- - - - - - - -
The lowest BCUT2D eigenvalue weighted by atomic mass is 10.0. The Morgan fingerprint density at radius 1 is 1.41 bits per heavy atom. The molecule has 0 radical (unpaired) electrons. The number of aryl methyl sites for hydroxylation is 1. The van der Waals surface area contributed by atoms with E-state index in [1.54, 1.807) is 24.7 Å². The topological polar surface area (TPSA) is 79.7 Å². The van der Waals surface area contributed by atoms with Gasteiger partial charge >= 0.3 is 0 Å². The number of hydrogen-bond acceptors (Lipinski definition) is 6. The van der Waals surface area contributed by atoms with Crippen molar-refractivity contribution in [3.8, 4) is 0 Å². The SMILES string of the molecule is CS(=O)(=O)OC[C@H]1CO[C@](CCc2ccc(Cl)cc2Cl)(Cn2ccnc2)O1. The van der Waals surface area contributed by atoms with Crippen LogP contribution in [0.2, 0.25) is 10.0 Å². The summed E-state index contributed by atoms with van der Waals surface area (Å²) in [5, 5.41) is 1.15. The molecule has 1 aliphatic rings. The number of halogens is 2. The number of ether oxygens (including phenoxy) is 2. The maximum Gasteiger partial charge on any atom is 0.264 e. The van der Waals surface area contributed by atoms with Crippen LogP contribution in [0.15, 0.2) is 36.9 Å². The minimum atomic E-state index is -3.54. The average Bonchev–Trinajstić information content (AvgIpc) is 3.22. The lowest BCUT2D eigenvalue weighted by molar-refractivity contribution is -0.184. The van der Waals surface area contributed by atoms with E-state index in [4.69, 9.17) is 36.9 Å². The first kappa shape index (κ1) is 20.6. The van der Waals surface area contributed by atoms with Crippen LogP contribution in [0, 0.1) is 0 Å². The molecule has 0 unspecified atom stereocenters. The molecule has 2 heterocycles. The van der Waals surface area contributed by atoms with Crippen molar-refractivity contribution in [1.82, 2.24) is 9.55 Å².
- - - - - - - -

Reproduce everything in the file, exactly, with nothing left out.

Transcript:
The lowest BCUT2D eigenvalue weighted by atomic mass is 10.0. The Morgan fingerprint density at radius 1 is 1.41 bits per heavy atom. The molecule has 0 radical (unpaired) electrons. The number of aryl methyl sites for hydroxylation is 1. The van der Waals surface area contributed by atoms with E-state index in [1.54, 1.807) is 24.7 Å². The topological polar surface area (TPSA) is 79.7 Å². The van der Waals surface area contributed by atoms with Gasteiger partial charge >= 0.3 is 0 Å². The number of hydrogen-bond acceptors (Lipinski definition) is 6. The van der Waals surface area contributed by atoms with Crippen molar-refractivity contribution in [3.8, 4) is 0 Å². The SMILES string of the molecule is CS(=O)(=O)OC[C@H]1CO[C@](CCc2ccc(Cl)cc2Cl)(Cn2ccnc2)O1. The van der Waals surface area contributed by atoms with Crippen LogP contribution in [0.2, 0.25) is 10.0 Å². The summed E-state index contributed by atoms with van der Waals surface area (Å²) in [5, 5.41) is 1.15. The molecule has 1 aliphatic rings. The number of halogens is 2. The number of ether oxygens (including phenoxy) is 2. The maximum Gasteiger partial charge on any atom is 0.264 e. The van der Waals surface area contributed by atoms with Crippen LogP contribution in [0.15, 0.2) is 36.9 Å². The minimum atomic E-state index is -3.54. The average Bonchev–Trinajstić information content (AvgIpc) is 3.22. The lowest BCUT2D eigenvalue weighted by molar-refractivity contribution is -0.184. The van der Waals surface area contributed by atoms with E-state index in [4.69, 9.17) is 36.9 Å². The first kappa shape index (κ1) is 20.6. The van der Waals surface area contributed by atoms with Crippen LogP contribution in [0, 0.1) is 0 Å². The molecule has 0 unspecified atom stereocenters. The molecule has 2 heterocycles. The van der Waals surface area contributed by atoms with Crippen molar-refractivity contribution in [1.82, 2.24) is 9.55 Å².